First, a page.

Almost all tensile testing standards such as ASTM and ISO require strain measurement. The best suited extensometer for an application depends on the requirements set forth by the standard as well as the material properties of the specimen.
Every industry has specific requirements for accuracy, resolution and the measurement range of an extensometer. ZwickRoell designed and developed extensometers that cover every application, from strain-controlled metals testing to high extension rubbers or structural steel. Specimen gauge lengths can be from 1.5 mm to 1000 mm. Contact and non-contact extensometer options are available for tests at high temperatures including for high-temperature furnaces up to 1200°C. In addition, ZwickRoell offers extensometers that can monitor width reduction or deformation during compression and flexure testing.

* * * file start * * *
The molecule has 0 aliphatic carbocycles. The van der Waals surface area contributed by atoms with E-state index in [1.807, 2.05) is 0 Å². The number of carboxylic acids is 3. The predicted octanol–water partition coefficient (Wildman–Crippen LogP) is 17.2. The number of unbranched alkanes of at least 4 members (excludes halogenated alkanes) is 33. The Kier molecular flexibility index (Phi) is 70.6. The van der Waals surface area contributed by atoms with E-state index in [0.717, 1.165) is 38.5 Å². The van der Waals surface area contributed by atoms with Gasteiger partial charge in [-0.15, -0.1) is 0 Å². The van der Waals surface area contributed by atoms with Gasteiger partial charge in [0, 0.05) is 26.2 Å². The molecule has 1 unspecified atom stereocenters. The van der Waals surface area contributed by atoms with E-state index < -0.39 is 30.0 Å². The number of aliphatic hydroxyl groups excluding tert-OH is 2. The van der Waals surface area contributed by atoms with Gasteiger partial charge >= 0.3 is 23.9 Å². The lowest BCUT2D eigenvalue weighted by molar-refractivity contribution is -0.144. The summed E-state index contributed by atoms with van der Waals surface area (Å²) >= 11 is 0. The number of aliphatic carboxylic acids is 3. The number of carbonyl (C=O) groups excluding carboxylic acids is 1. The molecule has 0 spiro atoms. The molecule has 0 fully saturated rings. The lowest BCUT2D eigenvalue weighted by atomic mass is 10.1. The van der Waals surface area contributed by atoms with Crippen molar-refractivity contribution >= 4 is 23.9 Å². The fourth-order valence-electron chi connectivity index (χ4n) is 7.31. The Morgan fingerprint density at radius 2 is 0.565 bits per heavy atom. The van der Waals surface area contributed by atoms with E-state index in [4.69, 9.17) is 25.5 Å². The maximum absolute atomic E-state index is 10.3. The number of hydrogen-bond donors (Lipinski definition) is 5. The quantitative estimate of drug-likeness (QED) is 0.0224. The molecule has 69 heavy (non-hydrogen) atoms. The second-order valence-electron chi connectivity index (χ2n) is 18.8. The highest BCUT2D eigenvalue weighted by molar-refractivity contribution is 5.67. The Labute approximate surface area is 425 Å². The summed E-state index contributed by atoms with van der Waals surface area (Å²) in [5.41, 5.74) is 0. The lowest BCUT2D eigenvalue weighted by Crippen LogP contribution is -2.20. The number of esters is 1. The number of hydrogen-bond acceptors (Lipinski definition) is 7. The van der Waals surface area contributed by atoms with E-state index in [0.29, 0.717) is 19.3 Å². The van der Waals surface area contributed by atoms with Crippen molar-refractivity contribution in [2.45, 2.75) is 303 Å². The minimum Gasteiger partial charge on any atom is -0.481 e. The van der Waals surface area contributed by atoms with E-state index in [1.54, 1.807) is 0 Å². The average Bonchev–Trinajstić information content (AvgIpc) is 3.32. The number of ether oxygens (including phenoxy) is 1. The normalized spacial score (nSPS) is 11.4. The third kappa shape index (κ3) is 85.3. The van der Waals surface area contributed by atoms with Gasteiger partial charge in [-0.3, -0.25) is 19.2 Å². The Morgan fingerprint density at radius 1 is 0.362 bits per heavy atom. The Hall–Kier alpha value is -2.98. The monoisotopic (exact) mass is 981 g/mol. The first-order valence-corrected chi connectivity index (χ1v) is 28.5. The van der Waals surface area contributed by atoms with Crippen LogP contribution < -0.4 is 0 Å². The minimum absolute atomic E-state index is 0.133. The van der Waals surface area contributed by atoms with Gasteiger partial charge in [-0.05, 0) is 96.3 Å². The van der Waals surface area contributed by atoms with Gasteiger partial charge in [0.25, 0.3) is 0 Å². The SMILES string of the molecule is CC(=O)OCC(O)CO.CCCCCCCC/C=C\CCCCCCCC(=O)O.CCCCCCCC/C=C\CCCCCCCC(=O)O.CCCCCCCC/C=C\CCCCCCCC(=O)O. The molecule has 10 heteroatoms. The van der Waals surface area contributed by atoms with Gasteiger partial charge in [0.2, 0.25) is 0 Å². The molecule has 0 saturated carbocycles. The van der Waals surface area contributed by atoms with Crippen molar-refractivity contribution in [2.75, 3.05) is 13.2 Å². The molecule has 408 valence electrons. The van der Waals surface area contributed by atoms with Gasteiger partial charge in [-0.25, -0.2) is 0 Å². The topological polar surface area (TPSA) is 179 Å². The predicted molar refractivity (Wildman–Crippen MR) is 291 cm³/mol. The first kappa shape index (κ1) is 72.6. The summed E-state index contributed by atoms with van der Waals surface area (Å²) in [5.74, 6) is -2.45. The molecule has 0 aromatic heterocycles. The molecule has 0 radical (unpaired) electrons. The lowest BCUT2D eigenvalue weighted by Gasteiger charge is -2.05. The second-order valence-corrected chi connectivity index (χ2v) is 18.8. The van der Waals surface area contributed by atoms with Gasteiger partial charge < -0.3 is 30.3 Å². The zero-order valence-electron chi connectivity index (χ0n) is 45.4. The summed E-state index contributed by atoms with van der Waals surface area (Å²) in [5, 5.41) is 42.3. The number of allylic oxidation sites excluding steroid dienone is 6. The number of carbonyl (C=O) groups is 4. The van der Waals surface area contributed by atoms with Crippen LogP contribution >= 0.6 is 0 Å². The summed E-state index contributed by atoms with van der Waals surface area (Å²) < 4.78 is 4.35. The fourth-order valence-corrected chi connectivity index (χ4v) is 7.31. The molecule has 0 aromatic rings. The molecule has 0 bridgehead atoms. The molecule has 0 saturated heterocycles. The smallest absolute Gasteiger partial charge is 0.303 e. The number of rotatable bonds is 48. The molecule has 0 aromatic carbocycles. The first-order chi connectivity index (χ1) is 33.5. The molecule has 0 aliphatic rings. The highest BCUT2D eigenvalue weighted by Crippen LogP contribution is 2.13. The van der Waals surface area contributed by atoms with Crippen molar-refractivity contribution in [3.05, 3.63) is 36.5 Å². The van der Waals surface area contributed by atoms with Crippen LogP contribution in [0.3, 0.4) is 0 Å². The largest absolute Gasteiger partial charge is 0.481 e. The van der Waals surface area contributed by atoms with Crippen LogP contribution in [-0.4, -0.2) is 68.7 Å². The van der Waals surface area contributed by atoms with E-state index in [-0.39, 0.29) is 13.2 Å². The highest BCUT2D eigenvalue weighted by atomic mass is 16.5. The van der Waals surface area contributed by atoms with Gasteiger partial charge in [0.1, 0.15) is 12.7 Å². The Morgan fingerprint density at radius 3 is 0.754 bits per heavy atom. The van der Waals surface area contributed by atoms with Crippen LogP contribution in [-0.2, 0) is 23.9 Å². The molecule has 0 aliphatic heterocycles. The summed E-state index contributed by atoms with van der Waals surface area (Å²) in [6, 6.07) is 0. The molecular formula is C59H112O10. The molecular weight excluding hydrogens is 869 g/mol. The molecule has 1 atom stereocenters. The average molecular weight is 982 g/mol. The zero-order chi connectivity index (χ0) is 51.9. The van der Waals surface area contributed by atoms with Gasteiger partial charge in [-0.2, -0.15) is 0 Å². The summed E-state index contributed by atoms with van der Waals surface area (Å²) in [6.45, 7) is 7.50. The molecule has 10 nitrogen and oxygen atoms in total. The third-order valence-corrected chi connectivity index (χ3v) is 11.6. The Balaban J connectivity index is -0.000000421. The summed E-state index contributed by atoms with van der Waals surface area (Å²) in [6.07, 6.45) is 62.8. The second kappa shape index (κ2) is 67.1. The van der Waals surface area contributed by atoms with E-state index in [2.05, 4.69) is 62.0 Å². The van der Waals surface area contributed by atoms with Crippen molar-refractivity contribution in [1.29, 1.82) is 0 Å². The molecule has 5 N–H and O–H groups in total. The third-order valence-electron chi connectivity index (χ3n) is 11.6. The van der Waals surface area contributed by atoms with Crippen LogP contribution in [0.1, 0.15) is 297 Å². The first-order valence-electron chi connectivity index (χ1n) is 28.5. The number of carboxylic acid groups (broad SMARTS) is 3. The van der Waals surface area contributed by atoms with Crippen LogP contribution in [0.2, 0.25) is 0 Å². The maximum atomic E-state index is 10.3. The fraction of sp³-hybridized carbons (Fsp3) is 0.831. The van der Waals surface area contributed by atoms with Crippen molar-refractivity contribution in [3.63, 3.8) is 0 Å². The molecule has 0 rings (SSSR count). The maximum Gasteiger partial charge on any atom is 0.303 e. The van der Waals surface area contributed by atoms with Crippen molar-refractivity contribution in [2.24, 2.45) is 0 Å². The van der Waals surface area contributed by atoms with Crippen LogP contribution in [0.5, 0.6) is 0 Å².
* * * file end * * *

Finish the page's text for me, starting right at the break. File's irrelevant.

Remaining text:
A distinction is generally made between contact and non-contact extensometers that are used for measurement of extension, change in width, or strain measurement.
- Contact measurement can be carried out with a clip-on extensometer, which has at least two probes or knife edges that are placed onto the specimen. As the specimen extends, the distance between the two knife edges changes thereby indicating the specimen extension.
- Optical extensometers are used for non-contact measurement.
The information that follows will provide you with more details on our contact and non-contact extensometers and their applications.
These extensometers are used for direct extension measurement in tensile tests, flexure tests, and alternating load tests.Clip-on extensometers and extensometers with sensor arms are in direct mechanical contact with the specimen via knife edges positioned at right angles to the gauge length.
Extensometers with sensor arms
Digital and analog clip-on extensometers
Extensometers for compression tests and flexure tests